Acoustic Post - Guitar Benefits

By Ben Tanner

I’ve been playing the guitar for about 20 years. And for over 10 years before that, I played the piano.

So I have a lot of experience with musical instruments.

Over the years, I’ve found that playing the guitar contributes to my health and well-being in several different ways.

Let me name a few.

1. Playing the guitar stimulates creativity

Like a lot of guitar players, often when I sit down to play the guitar I just fiddle around, so to speak.

In other words, I don’t play any particular song written by someone else, I just play some different chords and a few different notes, and see what happens. Improvisation.

Playing this way is a creative release. It stimulates my brain. I find different connections and patterns, some of which work better than others.

That’s one reason why playing the guitar is good for your brain.

2. Playing guitar promotes social connection

When I was in college, I would often sit on the couch in my apartment and play the guitar. Some of my roommates did the same thing. And if the weather was nice, we left our door open as well.

There was a fair amount of foot traffic in front of our apartment, and people would often walk in just to hear what we were playing on the guitar.

That’s just one example of how playing the guitar promotes social connection with other people. Basically, it brings people together and gets them to sit and listen for a while, and gives you something to talk about.

It’s also something you can plan events around, like a talent show.  And that leads to even more social connections.

3. Playing guitar expresses (and releases) emotions

This is particularly true if you sing along.  Singing a loud, emotive song is kind of an emotional release. If you’re feeling angry and you sing something angry, or if you’re feeling happy and you sing something happy…it kind of lets you blow off some steam while expressing your emotion.

I’ve often found this to be the case. Sometimes I play a song written by someone else, and other times I just improvise my own song based on what I’m feeling. Either way, it can be cathartic. 

4. Playing the guitar is a stress-relieving habit

Kind of similar to the point above, having a guitar around gives you a way to take a break and blow off some stress.

For example, back when I was in school and did a lot of studying, sometimes I would play the guitar for 10 or 15 minutes to take a break. It really helped relax my mind and made me feel more calm and ready to take on whatever challenges were ahead.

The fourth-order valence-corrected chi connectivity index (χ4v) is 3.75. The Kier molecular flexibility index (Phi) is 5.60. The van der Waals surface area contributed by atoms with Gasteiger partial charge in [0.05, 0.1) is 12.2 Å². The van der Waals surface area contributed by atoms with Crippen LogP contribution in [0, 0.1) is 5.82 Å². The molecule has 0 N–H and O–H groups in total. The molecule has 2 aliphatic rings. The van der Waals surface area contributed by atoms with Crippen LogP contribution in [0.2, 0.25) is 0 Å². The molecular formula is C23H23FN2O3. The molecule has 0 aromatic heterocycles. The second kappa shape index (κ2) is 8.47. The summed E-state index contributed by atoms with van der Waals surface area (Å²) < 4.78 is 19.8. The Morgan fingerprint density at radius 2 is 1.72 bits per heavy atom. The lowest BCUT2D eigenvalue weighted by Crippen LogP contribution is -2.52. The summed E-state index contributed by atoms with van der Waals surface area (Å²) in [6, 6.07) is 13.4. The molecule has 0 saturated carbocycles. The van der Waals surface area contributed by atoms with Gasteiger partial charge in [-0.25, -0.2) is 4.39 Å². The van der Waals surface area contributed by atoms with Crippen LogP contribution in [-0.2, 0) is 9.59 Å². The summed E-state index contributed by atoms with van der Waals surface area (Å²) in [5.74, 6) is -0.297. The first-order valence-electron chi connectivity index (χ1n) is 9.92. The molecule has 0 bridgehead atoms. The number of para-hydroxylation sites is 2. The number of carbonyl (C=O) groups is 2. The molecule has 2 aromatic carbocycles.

A nice thing about a guitar is you can leave it sitting in a convenient place, like next to your couch. And then it’s always there if you feel like picking it up to play a tune.

So it’s a good habit and a pretty easy habit to build in some ways. Especially if your guitar is easy to find. đŸ™‚

5. Playing guitar helps you build finger dexterity

There are a lot of little coordination skills with your fingers that can get better when you play the guitar.

Basically, your left-hand gets accustomed to moving very precise distances, and your right-hand gets accustomed to moving your fingers in a very coordinated fashion, like when you’re fingerpicking.

There are a lot of other activities that help with hand-eye coordination and finger dexterity, but guitar is one that has a lot of other benefits as well as mentioned above.

So if you’re looking for a way to kind of improve your finger coordination, learning the guitar is definitely a good option!

Conclusion

There are several ways in which playing the guitar can contribute to your health and happiness.

Playing guitar stimulates your mind and builds creativity. It opens up social connections and fosters interaction with other people. It also helps relieve stress.

In addition, playing the guitar can help you build some physical skills like finger coordination and dexterity.

If you’re wondering how to get started, you might consider checking out some free online guitar lessons. And if you don’t have a guitar, try borrowing one from a friend.

Happy strumming!

1 Comment

  1. The “emotional release” point is especially true. Nice article!

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